• Ventilation systems with supply air and exhaust air spaces only function if the building envelope is sufficiently airtight.
  • Airtightness results in better sound protection
  • Where a building is well insulated, unwanted air infilatration accounts for a high percentage of heat loss, thus reducing the overall effectiveness of the insulation.

Interestingly, new 2011 building regulations prescribe a good level of airtightness.

Eliminating thermal bridges

Thermal bridges are junctions where insulation is not continuous , the main reasons to eliminate thermal bridges are :

  • They lead to decreased interior surface temperatures and in the worst cases this can result in high humidity in parts of the construction.
  • Where a building is well insulated, thermal bridges make up a high percentage of heat loss, thus reducing the effectiveness of the insulation.
"Passive" Elements

As well as reducing heat loss as much as possible through insulation, airtightness and eliminating thermal bridges, it is important to maximise the solar energy available to the building in order to contribute significantly to the low heat requirement of the building.
There are a number of areas to consider, which you will have seen already in the overview of passive solar buildings.

  • Compact form and good insulation
  • Southern orientation and shade considerations
  • Energy-efficient window glazing and frames

Note, one of the benefits of using the PHPP is that it can help find the balance between passive solar heat gains and overheating, so as to indentify the optimum form (shape), orientation, glazing type and size and shading techniques to use.

Controlled ventilation and recovering waste heat

We are accustomed to living in dwellings that have no controlled ventilation, and rely on the gaps and cracks to provide the air necessary, but this type of house loses a large amount of heat. An airtight construction reduces the infiltration of unwanted cold air and the escape of heated air, which is very important if a low-energy building is the goal. However, in an airtight building, where there are no gaps and cracks to supply air, there is a need for controlled ventilation, or controlled air supply to the building. For this reason, in very airtight buildings, there is usually a Mechanical Ventilation system installed to control air flow, and to ensure that the occupants have sufficient air flow for comfort.

In a passive house, where the heat requirement is so low, energy from waste heat (such as cooking, clothes drying, showers etc.) can be used to pre-heat the incoming air in the Mechanical Ventilation system using a heat recovery exchanger. This is also known as Mechanical Ventilation with Heat Recovery (MVHR). Note that in a house that isn't airtight, MVHR will be of no extra benefit to the occupants.

Building Services

Although a passive building is designed with very low heat losses and maximises free heat gains from the sun, there is always a remaining energy requirement which must be satisfied. A building meeting the requirements of the passivhaus standard (see www.passiv.de) does not need a conventional radiator system or underfloor heating. Because of its low heat demand, the heat can be distributed through the mechanical ventilation system, which allows the building services for heating to be very simple.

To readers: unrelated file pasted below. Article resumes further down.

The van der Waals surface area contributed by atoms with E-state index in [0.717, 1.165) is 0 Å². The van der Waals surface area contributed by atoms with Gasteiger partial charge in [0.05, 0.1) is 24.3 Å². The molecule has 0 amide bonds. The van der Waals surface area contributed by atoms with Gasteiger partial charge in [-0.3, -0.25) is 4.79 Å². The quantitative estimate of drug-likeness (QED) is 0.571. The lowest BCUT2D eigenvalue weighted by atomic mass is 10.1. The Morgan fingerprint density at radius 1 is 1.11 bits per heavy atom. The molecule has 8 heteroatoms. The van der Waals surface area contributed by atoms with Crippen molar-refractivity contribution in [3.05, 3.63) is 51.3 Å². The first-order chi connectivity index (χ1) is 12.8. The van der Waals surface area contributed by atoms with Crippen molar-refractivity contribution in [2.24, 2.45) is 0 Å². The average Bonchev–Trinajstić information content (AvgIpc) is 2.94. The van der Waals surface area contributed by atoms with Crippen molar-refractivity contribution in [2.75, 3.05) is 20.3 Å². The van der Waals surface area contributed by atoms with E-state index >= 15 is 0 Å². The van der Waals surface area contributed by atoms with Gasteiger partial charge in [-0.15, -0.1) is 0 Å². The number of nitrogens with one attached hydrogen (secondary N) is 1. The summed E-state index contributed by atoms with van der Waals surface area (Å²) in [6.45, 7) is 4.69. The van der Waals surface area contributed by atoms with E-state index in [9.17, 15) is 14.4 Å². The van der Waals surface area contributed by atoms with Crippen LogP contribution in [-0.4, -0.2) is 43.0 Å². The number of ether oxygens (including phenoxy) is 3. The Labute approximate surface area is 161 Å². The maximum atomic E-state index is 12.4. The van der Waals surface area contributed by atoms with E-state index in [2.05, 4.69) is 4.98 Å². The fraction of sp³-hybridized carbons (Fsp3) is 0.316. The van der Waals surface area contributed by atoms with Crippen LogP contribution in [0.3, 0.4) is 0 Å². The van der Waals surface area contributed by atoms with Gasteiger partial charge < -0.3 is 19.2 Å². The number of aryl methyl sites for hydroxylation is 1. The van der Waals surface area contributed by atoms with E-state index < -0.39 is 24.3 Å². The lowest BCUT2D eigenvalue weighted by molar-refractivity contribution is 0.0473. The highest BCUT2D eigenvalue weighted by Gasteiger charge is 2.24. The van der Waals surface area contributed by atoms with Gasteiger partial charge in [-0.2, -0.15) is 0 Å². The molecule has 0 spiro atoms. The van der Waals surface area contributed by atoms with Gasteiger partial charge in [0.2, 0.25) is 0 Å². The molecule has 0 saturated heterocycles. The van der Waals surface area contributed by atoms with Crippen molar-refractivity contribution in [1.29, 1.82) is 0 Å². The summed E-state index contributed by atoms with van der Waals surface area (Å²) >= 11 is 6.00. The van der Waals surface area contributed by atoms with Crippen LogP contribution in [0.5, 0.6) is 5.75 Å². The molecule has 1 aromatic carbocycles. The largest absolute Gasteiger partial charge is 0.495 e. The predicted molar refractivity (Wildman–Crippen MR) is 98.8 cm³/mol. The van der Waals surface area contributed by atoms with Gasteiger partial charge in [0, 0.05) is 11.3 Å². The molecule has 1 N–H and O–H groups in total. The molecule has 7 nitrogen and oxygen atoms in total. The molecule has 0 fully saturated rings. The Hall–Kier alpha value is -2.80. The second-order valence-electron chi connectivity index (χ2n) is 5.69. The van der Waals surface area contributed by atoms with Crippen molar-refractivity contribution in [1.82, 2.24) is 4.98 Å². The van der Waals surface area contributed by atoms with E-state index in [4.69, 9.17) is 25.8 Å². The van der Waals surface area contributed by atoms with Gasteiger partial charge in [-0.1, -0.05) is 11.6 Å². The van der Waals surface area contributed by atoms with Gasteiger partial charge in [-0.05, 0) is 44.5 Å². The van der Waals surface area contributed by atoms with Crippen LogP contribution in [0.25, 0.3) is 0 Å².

The following features are characteristic of building services in a passive house :

  • The remainder of the heat demand is supplied by systems such as:
    - A small heat pump (compact heat pump unit)
    - A small condensing boiler (compact condensing unit)
    - A small heat generator based on biomass fuel e.g. wood pellets
  • Heating and hot water production assisted by solar thermal - See Active Solar Heat Technologies.
Electricity use

In a passive house, at design, planning and construction stages, the main goal is to achieve a building that meets the heating requirements of the passivhaus standard. It is important to note that the passivhaus standard is designed with an overall low energy requirement in mind, and electricity use cannot be ignored as it can make up almost a quarter of energy used in our homes. For every unit of electricity energy we use in our homes, it takes 2.7 units of energy to produce and transport that to our house. This is known as the "primary energy". What we are using at our plug points is "delivered energy". The passivhaus standard limits the amount of primary energy that a house is resonsible for, and some of the common features are:

  • Low energy refrigerators, freezers, lamps, washers, dryers, dishwashers.
  • Low energy lighting
  • Energy efficient ventilation
 

2. The "A" rated house

 

A BER is an indication of the energy performance of a home. It covers energy use for space heating, water heating, ventilation and lighting calculated on the basis of standard occupancy. A BER is similar to the energy label for a household electrical appliance like your fridge. The label has a scale of A-G. A-rated homes are the most energy efficient and will tend to have the lowest energy bills.

This energy rating is calculated using software known as the Dwelling Energy Assessment Procedure (DEAP). Examples of building features which will help achieve a good Building Energy Rating are as follows :

  • Good levels of thermal insulation for windows, doors, walls, floors.
  • High level of airtightness
  • Arrangement of windows to facilitate passive solar gains and limit heat loss on northerly orientations.
  • No open fire chimneys
  • Thermal bridge reduction
  • Solar thermal system
  • Low energy lighting
  • Efficient heating appliance (see also HARP database)

It is important not to assume anything when planning an A-Rated dwelling, and to have a qualified BER assessor at hand to that a particular building design, including all of its services are entered into the DEAP software so as to provide an accurate rating. Most architectural practices will be qualified to use the DEAP software, and combined with a design tool such as the Passive House Planning Package, it is possible to design a building which is both passive and has a very high energy rating.

For further information and links on passive solar and low energy buildings, see also Solar Thermal Information/Resources.